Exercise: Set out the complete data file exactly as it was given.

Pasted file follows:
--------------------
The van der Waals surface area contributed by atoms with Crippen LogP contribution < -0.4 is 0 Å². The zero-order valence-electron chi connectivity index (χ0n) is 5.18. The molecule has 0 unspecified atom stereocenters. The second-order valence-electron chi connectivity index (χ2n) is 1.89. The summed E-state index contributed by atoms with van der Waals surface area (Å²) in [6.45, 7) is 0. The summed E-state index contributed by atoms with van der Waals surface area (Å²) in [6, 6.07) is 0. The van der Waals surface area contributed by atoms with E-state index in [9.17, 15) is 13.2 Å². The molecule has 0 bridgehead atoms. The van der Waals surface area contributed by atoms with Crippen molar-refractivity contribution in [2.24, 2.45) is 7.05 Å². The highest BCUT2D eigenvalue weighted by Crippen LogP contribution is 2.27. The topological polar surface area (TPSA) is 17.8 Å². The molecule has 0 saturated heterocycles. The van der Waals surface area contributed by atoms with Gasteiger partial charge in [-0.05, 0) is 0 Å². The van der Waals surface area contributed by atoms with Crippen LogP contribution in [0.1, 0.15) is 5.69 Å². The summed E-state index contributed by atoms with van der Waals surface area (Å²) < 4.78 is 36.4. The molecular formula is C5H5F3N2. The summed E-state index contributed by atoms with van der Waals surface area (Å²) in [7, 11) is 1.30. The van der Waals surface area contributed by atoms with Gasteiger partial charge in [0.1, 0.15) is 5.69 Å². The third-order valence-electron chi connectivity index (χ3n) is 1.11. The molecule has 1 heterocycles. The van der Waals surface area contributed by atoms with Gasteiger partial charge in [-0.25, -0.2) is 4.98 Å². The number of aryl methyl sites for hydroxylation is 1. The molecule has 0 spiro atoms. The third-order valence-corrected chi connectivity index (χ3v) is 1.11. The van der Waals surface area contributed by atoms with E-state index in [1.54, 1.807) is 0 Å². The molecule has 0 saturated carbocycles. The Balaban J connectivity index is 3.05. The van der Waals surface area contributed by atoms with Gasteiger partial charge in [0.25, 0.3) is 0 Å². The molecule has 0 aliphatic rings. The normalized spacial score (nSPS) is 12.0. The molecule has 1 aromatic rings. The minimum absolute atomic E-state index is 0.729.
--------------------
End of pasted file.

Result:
The van der Waals surface area contributed by atoms with Crippen LogP contribution < -0.4 is 0 Å². The zero-order valence-electron chi connectivity index (χ0n) is 5.18. The molecule has 0 unspecified atom stereocenters. The second-order valence-electron chi connectivity index (χ2n) is 1.89. The summed E-state index contributed by atoms with van der Waals surface area (Å²) in [6.45, 7) is 0. The summed E-state index contributed by atoms with van der Waals surface area (Å²) in [6, 6.07) is 0. The van der Waals surface area contributed by atoms with E-state index in [9.17, 15) is 13.2 Å². The molecule has 0 bridgehead atoms. The van der Waals surface area contributed by atoms with Crippen molar-refractivity contribution in [2.24, 2.45) is 7.05 Å². The highest BCUT2D eigenvalue weighted by Crippen LogP contribution is 2.27. The topological polar surface area (TPSA) is 17.8 Å². The molecule has 0 saturated heterocycles. The van der Waals surface area contributed by atoms with Gasteiger partial charge in [-0.05, 0) is 0 Å². The van der Waals surface area contributed by atoms with Crippen LogP contribution in [0.1, 0.15) is 5.69 Å². The summed E-state index contributed by atoms with van der Waals surface area (Å²) < 4.78 is 36.4. The molecular formula is C5H5F3N2. The summed E-state index contributed by atoms with van der Waals surface area (Å²) in [7, 11) is 1.30. The van der Waals surface area contributed by atoms with Gasteiger partial charge in [0.1, 0.15) is 5.69 Å². The third-order valence-electron chi connectivity index (χ3n) is 1.11. The molecule has 1 heterocycles. The van der Waals surface area contributed by atoms with Gasteiger partial charge in [-0.25, -0.2) is 4.98 Å². The number of aryl methyl sites for hydroxylation is 1. The molecule has 0 spiro atoms. The third-order valence-corrected chi connectivity index (χ3v) is 1.11. The van der Waals surface area contributed by atoms with E-state index in [1.54, 1.807) is 0 Å². The molecule has 0 saturated carbocycles. The Balaban J connectivity index is 3.05. The van der Waals surface area contributed by atoms with Gasteiger partial charge in [0.25, 0.3) is 0 Å². The molecule has 0 aliphatic rings. The normalized spacial score (nSPS) is 12.0. The molecule has 1 aromatic rings. The minimum absolute atomic E-state index is 0.729.